City Bike-Ped staff commission committee to hammer out compromise on Nueces Bike Boulevard
Posted Jan 27 2010 5:46am
A model process for the future or the Son of Shoal Creek?
This week, City staff from the Bicycle and Pedestrian Program will begin convening a steering committee with the goal of creating a compromise solution on what has turned out to be a contentious proposal for Austin’s first bicycle boulevard. The committee will be made up of ten members representing various interests involved in this project:
Scott Sayers – property and business owner
Susan Harris – property and business owner
John Horton- property owner and DAA rep
Al Stowell – resident property owner
Renee Orr- Pease Elementary Parent
Andy Kim – ACC representative
Tom Wald – League of Bicycling Voter’s rep
Vince Lawrence – commuter bicyclist
Richard Hollenbeck – commuter bicyclist
City Staff – Mike Curtis/Annick Beaudet
In an e-mail to the committee members, Annick Beaudet from the City of Austin indicated:
The purpose of the Steering Committee will be to foster communication between representatives of various interest groups and formulate a consensus recommendation concerning the project. We anticipate that the Committee would meet at bi-weekly through the end of March, 2010, or at the Committee’s discretion.
The structure of the Committee is 10 people, including City Staff. The group represents a balance of various positions and interest groups. The goal and end product is to foster communication and to produce a consensus recommendation for the project, respectively. The recommendation of this Committee will be an important component of project moving forward.
This committee was suggested at the January 13 open house on the Nueces Bike Boulevard and was met with trepidation from leaders in the cycling community leery of a repeat of the Shoal Creek debacle. (See our last article on the open house for more on the progress of the bike boulevard and background on the ill fated Shoal Creek bike route.) Members of the League of Bicycling Voters have come out strong with a plan for a true bike boulevard on Nueces Street and a petition in support of this plan. The consensus coming out of the cycling community is the intense interest in getting a true bike boulevard, not a watered down compromise to appeal to everyone and to please no one, essentially Shoal Creek redeux. While we want to work within communities to make the best possible facility that respects the character of a neighborhood, good design and safety policy cannot be made with piecemeal compromises.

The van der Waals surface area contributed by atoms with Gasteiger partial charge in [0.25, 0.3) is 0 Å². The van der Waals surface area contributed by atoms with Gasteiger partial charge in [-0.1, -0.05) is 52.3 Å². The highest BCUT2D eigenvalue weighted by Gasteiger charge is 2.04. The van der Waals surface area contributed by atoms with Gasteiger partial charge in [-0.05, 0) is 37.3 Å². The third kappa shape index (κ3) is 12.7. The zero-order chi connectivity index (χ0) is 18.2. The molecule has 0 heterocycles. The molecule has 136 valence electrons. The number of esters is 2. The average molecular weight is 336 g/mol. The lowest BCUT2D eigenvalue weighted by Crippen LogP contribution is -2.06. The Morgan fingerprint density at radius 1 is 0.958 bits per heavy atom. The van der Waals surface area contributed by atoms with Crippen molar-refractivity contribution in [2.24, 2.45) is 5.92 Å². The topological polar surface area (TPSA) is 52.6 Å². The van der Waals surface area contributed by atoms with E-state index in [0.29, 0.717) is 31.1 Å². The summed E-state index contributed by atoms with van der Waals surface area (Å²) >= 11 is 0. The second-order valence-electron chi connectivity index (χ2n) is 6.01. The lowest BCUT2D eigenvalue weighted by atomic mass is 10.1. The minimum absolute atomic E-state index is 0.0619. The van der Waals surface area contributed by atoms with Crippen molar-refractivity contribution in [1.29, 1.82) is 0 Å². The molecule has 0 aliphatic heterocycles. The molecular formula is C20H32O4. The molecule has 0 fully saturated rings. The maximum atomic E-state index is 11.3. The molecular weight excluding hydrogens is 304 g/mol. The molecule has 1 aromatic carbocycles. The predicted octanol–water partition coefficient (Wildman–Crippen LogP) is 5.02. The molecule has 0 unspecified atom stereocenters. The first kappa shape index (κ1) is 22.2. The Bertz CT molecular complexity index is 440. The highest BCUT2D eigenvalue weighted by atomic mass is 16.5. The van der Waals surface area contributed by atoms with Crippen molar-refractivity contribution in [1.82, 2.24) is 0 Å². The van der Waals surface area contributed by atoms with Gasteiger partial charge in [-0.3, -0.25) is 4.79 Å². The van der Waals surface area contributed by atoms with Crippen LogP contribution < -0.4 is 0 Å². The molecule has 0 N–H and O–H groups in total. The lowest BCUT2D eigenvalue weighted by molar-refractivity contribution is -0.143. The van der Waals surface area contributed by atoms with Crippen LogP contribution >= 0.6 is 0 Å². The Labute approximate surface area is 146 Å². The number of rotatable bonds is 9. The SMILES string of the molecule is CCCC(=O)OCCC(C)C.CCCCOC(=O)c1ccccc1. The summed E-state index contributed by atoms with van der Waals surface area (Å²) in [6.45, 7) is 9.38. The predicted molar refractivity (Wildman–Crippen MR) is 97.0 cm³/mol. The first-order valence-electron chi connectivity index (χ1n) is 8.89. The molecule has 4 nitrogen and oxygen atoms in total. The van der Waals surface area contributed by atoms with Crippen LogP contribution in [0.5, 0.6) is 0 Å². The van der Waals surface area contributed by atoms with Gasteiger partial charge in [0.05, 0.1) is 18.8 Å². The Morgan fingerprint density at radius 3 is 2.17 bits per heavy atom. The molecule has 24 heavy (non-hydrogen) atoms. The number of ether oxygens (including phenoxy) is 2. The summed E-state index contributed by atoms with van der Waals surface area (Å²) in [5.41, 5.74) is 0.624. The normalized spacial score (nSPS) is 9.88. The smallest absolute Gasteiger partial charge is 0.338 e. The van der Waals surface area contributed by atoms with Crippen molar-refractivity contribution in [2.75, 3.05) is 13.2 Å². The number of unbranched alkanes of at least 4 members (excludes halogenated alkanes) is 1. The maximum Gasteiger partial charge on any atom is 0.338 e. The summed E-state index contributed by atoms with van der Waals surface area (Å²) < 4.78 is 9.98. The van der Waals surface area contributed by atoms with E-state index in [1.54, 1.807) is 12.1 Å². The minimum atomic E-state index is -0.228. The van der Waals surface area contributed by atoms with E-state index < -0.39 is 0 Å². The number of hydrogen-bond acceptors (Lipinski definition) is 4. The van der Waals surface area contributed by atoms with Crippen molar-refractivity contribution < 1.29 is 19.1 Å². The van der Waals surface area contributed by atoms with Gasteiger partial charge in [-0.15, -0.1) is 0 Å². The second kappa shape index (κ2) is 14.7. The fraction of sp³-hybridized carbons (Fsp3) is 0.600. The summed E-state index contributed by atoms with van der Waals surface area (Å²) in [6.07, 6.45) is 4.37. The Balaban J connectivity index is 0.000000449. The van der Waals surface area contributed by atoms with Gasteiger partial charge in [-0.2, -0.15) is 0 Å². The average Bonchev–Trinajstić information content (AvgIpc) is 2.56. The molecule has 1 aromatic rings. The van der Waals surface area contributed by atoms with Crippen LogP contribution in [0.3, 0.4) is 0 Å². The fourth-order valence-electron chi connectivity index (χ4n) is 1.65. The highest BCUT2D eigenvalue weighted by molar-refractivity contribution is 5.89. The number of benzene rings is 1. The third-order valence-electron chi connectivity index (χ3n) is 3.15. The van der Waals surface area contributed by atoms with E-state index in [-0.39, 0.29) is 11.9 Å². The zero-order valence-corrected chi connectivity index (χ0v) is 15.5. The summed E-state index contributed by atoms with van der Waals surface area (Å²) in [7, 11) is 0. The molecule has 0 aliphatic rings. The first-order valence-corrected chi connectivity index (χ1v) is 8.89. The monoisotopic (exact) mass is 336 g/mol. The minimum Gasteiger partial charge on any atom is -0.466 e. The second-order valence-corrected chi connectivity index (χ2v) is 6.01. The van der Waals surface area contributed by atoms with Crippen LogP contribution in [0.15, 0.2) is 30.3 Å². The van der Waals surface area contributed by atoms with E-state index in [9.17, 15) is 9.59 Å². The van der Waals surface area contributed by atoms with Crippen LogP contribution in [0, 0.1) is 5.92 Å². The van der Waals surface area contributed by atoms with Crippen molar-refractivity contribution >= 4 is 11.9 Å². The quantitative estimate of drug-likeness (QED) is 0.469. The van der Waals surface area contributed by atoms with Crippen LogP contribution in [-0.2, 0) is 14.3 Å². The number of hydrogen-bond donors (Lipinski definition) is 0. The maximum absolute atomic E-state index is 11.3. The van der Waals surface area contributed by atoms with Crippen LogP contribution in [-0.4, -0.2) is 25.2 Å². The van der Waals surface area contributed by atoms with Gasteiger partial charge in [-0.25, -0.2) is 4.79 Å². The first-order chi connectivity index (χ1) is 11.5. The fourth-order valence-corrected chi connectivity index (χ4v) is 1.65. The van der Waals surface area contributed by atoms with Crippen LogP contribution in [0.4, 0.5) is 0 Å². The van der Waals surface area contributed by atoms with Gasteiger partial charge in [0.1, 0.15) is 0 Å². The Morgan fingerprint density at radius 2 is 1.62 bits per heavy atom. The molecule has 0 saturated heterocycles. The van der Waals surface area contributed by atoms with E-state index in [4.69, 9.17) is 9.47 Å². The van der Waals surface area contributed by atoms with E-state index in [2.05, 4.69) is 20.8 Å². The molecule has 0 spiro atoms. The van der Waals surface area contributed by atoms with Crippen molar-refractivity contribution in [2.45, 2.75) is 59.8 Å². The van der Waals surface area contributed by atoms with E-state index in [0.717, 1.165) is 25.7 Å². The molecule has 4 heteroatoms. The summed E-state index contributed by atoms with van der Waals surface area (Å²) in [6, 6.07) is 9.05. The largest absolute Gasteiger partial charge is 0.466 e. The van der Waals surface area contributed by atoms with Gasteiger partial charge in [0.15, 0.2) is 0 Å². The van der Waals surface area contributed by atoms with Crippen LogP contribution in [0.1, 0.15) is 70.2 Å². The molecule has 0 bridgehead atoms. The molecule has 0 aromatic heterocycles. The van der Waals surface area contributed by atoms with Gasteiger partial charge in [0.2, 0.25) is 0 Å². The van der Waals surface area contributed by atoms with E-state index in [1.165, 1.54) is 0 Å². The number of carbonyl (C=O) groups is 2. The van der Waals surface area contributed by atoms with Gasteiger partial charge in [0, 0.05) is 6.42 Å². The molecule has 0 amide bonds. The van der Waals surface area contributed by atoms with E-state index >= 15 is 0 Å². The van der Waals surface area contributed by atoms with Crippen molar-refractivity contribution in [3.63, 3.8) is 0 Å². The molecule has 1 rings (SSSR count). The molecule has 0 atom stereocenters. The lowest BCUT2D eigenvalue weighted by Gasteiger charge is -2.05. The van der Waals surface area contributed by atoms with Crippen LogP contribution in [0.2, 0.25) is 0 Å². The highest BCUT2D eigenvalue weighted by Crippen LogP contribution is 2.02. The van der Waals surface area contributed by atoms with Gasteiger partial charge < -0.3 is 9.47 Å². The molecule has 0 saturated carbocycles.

The selection of committee members raises some interesting questions as well. On the property owner side, we have members with a long history in real estate, a profession that is rooted in the art of negotiation. On the cycling community side, other than LOBV Executive Director Tom Wald the cyclists are relative newcomers to the city planning process. Indeed, Beaudet expressed an interest from the City in bringing fresh faces from the cycling community to the process. (Editor note: I volunteered myself for this committee and was not selected.)
While bringing more people to the process is an admirable goal, I would suggest we are rather late in the process for that. The news from the last two open house meetings is that we are at an impasse. If this committee is to hammer out an agreement that both sides can get behind, we both sides need to be represented by folks for whom this is not their first rodeo. It appears the property owners have seasoned negotiators while the cycling community is represented by individuals with much more limited experience in this regard. While a good outcome is possible and our community’s representatives will in no doubt fight for the best possible outcome, the committee membership selection does give some pause.
Will we see a model process that can be repeated in future creation of bicycle infrastructure or the Son of Shoal Creek? I am hoping for the former while bracing for the later.